Everyone suffers from confidence issues at some point in their lives – a feeling of being different or not good enough. But what would it be like if, every day, you had to face people’s judgements and preconceptions because of something entirely out of your control?
Stephen Kakouris, a Member of Ivy House, was born with a mild motor disability that affected the way he talks and walks. Here, he shares what he has learnt about facing these differences and the ongoing process of using them to develop real inner confidence.
Stage one – own my difference
I was born with a mild motor disability that affected the way I talk and walk, and I have worse handwriting than a 6-year-old (in fact I’m pretty sure that my handwriting was better when I was 6!).
Being “different” was a massive point of struggle when I was young. I remember frequently wishing that I was like everyone else. It felt unfair but I pushed myself to overcome my challenges – doing speech therapy, physiotherapy, and whatever else it took.
At 16 I realised that my greatest “challenge” was my attitude. I was fed up with feeling insecure, sensitive and resentful about things that were out of my control. I realised I had a choice to make:
Feel sorry for myself because I am “different” and life is not fair.
Accept that this difference is out of my control and not let it negatively affect my life. Start to embrace it and live my life to the fullest.
The option was abundantly clear. And the amazing thing is that, once I had accepted it, I began to stop feeling so insecure. Like Marilyn Monroe’s mole, what made me different became a beauty mark. I started to live this decision and, as I did, I began doing things that exceeded my wildest dreams.
My last year of high school, I won Most Valuable Player for my school soccer team (big deal for the kid always picked last). I was chosen to travel to a conference in Qatar where I gave a speech in front of 2000 people (another big deal for a guy with a speech impediment!). To put myself through university I became a bartender in cocktail bars. Despite having shaky hands and “a funny accent”, my ability to make people comfortable was a real gift, and brought amazing opportunities. One such connection with a gentleman in the oil industry led me to leave the US and head to London where i pursued an energy related Masters Degree.
I made a habit of embracing my vulnerability. If there was something that made me feel uncomfortable, that was the place I had to bring myself to grow. My differences became my biggest teacher. I learnt how to deeply read and understand people, and how to connect with them in a meaningful way. I also learnt what it took to feel comfortable in my own skin. Embracing my vulnerability, I shed my insecurities and replaced them with self-confidence.
Stage two – Face the elephant in the room
I would forget that I was any different 99% of the time – I did not allow it to prevent me from doing anything. My mentality was, “This is how I am. I will exceed your expectations. If you have a problem with it then it is your problem, not my problem.”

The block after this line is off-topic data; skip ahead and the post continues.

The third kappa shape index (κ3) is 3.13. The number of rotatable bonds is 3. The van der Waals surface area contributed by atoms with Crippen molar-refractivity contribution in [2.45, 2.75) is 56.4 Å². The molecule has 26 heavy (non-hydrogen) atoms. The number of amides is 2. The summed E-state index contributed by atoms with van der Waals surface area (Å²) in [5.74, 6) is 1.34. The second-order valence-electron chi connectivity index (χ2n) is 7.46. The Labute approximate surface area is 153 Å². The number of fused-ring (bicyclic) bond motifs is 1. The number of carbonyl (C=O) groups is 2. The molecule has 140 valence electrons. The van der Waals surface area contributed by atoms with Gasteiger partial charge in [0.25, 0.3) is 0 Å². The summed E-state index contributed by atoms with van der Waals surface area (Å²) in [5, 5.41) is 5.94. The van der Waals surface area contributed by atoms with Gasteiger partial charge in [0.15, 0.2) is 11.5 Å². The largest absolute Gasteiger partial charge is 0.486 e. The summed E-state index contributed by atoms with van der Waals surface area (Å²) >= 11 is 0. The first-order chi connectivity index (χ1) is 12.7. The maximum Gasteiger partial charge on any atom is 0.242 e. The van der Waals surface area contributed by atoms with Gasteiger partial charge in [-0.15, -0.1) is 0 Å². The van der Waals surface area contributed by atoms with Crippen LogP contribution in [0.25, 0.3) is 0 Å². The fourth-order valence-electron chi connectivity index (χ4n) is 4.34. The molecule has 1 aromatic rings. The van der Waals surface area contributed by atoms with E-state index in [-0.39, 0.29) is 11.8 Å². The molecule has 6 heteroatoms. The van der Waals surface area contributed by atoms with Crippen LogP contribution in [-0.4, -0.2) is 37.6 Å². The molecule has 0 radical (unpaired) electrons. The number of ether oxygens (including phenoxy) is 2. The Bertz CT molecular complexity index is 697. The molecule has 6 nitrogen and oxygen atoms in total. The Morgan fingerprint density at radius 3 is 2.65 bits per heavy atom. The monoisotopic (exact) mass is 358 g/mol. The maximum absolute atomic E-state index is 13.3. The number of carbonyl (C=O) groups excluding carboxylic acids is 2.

With a Masters under my belt, confident of my prospects, I was ready to approach the job market. All good, until one evening a mentor asked, “So how do you address your difference in the context of a job interview?”.
Suddenly i didn’t feel so sure. I had confidence in my abilities but that didn’t mean that other people’s judgements and preconceptions had disappeared. I believed that if I could create a positive lasting impression, I could defuse earlier preconceptions. But in an interview, what was the solution to addressing the inevitable questions an interviewer could have? If I spoke slowly would they think I thought slowly? If I walked differently would they think I wasn’t up to the job? The thought of entering an interview with a disclaimer, “I may be slightly different but it does not have any impact on my performance…” was terrifying!
I began to question myself. Maybe I wasn’t as comfortable as I thought. Perhaps I had reached the limits of my capacity to be vulnerable.
Stage 3 – How to address other people’s preconceptions and judgements?
I was left with this challenging question but I was determined to find the answer. Earlier this year I was offered the opportunity to participate in The Edge, an Ivy House masterclass for young professionals designed to develop personal and professional impact.
This was a chance for me to grow and overcome my own preconceptions. I pushed myself to understand how others perceive me. I asked my peers for their honest first impressions, I asked the coaches for feedback and, at the end, I stood up in front of 60 strangers and told them why my difference is my superpower.
My willingness to name the elephant in the room, to listen to other people’s experiences of me, and to be vulnerable and open resonated strongly. Instead of judgment, I felt an overwhelming respect. People listened! The journey to understand my differences and overcome my own attitudes and beliefs had once again become my teacher as I learnt what it takes to really connect with others.
If you’re facing similar challenges, my advice is to meet them head on. Don’t shy away from your vulnerability – it is an opportunity for profound growth.
And as for the job interviews, I’m ready and I know what I have to say. “I have a mild motor disability and it has made me a stronger and more competent person. This is why…”
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Stephen is one of the Ivy House Alumni, and when he completed the Programme he made a commitment to himself: take on and conquer the Brighton Half Marathon.
The game of doing the right thing on the surface, whilst at the same time making your real feelings perfectly clear, is as common as it is destructive.